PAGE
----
I don’t need much. A pencil and a pad of paper will do. If I’m writing a song I’ll also need a guitar and a tape recorder. I prefer writing with a pencil to get started rather than a computer. It’s just more comfortable for me. And any posture is possible. I also like to have a large window with a view and plenty of natural light.
What are some of your favorite books?
It’s difficult to choose but if I use the number of times I’ve read a book to gauge where it stands among my favorites I’d have to say, To Kill a Mockingbird, Huckleberry Finn and The Grapes of Wrath. I’ve read each multiple times. When it comes to children’s books I really enjoy Shel Silverstein’s Where the Sidewalk Ends. Of the recent books I’ve read I like Allie Brosh’s Hyperbole and a Half, a unique combination comic book and memoir of sorts, which made me laugh out loud.
Are your characters based on anyone you know?
Most of the characters in I Ate a Cicada Today are animals and although I may have a passing acquaintance with some of them from occasional visits to the zoo I can’t claim to know them well. The little blond-haired boy who appears several times in the book was based on my son, Jon, who I not only know, but love. The little girl is my daughter Sara, who I know and love equally as much as Jon.
What, if anything, are you working on right now?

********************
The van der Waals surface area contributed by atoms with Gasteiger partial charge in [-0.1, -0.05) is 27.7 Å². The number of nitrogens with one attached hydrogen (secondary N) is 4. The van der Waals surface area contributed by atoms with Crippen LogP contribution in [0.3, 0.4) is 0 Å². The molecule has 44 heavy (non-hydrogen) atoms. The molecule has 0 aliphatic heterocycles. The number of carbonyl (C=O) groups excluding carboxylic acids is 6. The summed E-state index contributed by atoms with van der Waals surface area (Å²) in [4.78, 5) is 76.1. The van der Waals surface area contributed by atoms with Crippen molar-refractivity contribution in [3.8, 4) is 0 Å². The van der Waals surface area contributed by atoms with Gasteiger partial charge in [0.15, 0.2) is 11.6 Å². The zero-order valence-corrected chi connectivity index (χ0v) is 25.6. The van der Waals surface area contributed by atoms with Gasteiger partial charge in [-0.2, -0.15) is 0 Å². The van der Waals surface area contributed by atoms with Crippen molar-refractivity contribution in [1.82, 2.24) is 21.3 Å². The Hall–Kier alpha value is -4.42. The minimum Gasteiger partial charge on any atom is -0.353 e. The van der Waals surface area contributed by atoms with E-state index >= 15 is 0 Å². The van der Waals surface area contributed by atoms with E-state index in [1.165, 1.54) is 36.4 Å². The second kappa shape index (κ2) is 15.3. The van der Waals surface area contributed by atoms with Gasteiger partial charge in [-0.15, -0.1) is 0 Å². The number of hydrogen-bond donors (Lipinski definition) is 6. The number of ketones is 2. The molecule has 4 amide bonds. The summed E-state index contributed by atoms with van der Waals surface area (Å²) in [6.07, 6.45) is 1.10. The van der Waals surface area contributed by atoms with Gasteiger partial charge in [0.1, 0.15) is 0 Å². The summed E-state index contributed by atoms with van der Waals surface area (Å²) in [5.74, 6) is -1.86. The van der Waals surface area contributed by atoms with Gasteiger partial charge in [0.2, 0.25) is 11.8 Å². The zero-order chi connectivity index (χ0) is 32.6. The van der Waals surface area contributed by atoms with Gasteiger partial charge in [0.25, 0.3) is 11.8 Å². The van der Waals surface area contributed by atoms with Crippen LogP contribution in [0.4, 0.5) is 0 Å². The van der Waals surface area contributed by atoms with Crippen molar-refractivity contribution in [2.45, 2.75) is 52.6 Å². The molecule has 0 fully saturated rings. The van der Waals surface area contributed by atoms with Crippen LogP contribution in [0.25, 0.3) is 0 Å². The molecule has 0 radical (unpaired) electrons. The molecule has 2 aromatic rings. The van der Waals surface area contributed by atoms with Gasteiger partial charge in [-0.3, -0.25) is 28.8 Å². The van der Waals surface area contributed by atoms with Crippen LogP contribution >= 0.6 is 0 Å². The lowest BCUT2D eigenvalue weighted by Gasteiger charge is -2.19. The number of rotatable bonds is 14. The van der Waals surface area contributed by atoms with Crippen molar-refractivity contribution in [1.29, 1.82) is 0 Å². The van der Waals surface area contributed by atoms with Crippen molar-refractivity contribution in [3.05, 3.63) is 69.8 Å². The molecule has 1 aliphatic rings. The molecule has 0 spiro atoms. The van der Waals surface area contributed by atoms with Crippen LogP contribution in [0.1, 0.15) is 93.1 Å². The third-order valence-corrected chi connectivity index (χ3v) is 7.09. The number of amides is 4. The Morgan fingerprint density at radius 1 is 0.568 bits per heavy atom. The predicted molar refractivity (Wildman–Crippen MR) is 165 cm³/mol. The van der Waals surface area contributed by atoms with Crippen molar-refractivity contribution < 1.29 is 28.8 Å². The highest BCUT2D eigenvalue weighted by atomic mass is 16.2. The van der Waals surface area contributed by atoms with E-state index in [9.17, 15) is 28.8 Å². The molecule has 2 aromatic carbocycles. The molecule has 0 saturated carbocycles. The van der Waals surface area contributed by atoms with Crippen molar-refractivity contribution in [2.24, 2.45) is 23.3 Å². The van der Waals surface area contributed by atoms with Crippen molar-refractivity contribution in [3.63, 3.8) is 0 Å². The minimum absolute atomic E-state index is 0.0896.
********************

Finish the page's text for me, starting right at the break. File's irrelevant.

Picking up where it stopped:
I have an idea for another children’s picture book based on one of the other children’s songs I’ve written. I haven’t begun working on the illustrations yet but I’ve been giving some thought as to how to best format them. Right now I’m busy doing all the things I need to do to support I Ate a Cicada Today.
Why do you love writing?
I love words and language, description and stories, rhythm and rhyme and everything that writing is. Aside from all that, I also enjoy the solitude that goes hand in hand with writing. I’m an only child and I entertained myself with solitary, creative pursuits a lot when I was a boy. That inclination has stayed with me.
About the Author
Jeff Crossan is an award-winning, Emmy-nominated songwriter. His hit songs include the number one country tune, “You’re Gonna Ruin My Bad Reputation,” which received a BMI Million Air Award. A graduate of the University of Richmond with a degree in journalism, he is a former newspaper reporter/photographer, music journalist and syndicated radio writer. For several years his cartoons appeared in the Presbyterian Voice. He lives in Franklin, Tennessee with his wife, Linda. They have a daughter and a son who have helped them assemble a fine assortment of mammals, reptiles, fish and insects.
I Ate A Cicada Today is his first children’s book.